There is simply no reason to move forward with BRT on Riverplace, Kings, Philips, when it is directly under the Skyway for the entire urbanized portion of the route.  There is nothing on Philips which with the exception of a scattering of tacky industries and 24 hour, adult only hotels, has absolutely nothing to dictate a end run between Downtown and The Avenues. As far as proof of demand, Philips doesn't even have an end to end bus route on it today, sound's like rich ground for 10 minute headways!

The Philips BRT route is not only bad, it is counter productive to future mass transit in the city. It takes momentum away from better choices like the Arlington Expressway, San Jose, Beach and/or Butler. It has none of the synergies that will become apparent in the north BRT route. It will be a poor performer which will keep future funds out of the hands of those who appear to, 'not know what the hell they are doing.' It could do irreparable damage to the Skyway, and as Lake has pointed out, damage commuter rail prospects. This is another classic case of Jacksonville charging right off the cliff armed with just enough information to completely screw the pooch.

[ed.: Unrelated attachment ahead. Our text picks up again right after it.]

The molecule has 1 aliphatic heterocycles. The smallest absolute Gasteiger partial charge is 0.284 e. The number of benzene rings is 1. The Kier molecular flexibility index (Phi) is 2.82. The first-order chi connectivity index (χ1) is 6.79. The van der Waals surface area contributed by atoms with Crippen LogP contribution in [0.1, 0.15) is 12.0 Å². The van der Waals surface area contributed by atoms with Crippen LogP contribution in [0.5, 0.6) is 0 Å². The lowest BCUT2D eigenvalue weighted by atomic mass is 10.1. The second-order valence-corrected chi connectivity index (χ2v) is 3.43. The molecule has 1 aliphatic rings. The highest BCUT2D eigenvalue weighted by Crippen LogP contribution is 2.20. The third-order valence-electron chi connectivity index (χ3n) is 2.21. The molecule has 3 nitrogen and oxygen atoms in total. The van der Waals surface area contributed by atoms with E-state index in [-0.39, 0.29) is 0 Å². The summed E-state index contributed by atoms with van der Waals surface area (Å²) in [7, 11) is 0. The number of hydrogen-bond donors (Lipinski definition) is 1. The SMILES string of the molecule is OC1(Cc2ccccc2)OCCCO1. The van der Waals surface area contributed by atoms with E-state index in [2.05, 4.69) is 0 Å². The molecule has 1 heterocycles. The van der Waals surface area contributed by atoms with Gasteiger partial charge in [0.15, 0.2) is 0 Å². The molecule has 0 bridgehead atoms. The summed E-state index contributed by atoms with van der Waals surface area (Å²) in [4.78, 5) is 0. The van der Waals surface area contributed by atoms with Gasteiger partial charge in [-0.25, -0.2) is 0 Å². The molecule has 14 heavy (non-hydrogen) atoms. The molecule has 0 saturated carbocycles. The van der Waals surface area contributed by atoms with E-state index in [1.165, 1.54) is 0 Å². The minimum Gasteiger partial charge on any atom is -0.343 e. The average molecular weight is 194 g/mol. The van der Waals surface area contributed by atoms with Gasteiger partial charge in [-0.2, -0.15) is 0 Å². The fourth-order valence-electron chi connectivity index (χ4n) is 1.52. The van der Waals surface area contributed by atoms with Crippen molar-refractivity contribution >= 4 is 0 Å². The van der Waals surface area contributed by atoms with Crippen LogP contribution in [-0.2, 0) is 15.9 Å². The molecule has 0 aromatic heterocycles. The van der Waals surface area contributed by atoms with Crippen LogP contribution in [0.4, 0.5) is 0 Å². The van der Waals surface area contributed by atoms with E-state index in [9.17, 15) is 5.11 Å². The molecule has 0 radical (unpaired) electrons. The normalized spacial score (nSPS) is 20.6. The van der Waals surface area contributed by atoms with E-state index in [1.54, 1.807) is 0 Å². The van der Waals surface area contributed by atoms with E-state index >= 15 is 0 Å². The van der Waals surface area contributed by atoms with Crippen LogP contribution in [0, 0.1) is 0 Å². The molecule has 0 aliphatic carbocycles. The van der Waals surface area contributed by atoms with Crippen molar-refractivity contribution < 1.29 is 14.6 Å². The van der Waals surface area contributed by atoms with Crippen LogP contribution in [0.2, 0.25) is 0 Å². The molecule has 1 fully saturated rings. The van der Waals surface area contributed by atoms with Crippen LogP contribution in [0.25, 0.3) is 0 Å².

JTA? TIME TO PULL YOUR HEADS OUT!

Toddhigginbotham

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Re: Changing the Urban Landscape in 2013
« Reply #14 on: January 04, 2013, 06:28:16 PM »
BRT? Really? If you look at the list of cities that use bus transportation systems, you get cities like Louisville and Birmingham. The future of transit is rail. Just look what Charlotte has done with their new light rail. Why not instead of spending all this money on bus rapid transit, lets invest in cleaner, safer, more efficient light rail like the Skyway, which has much more potential.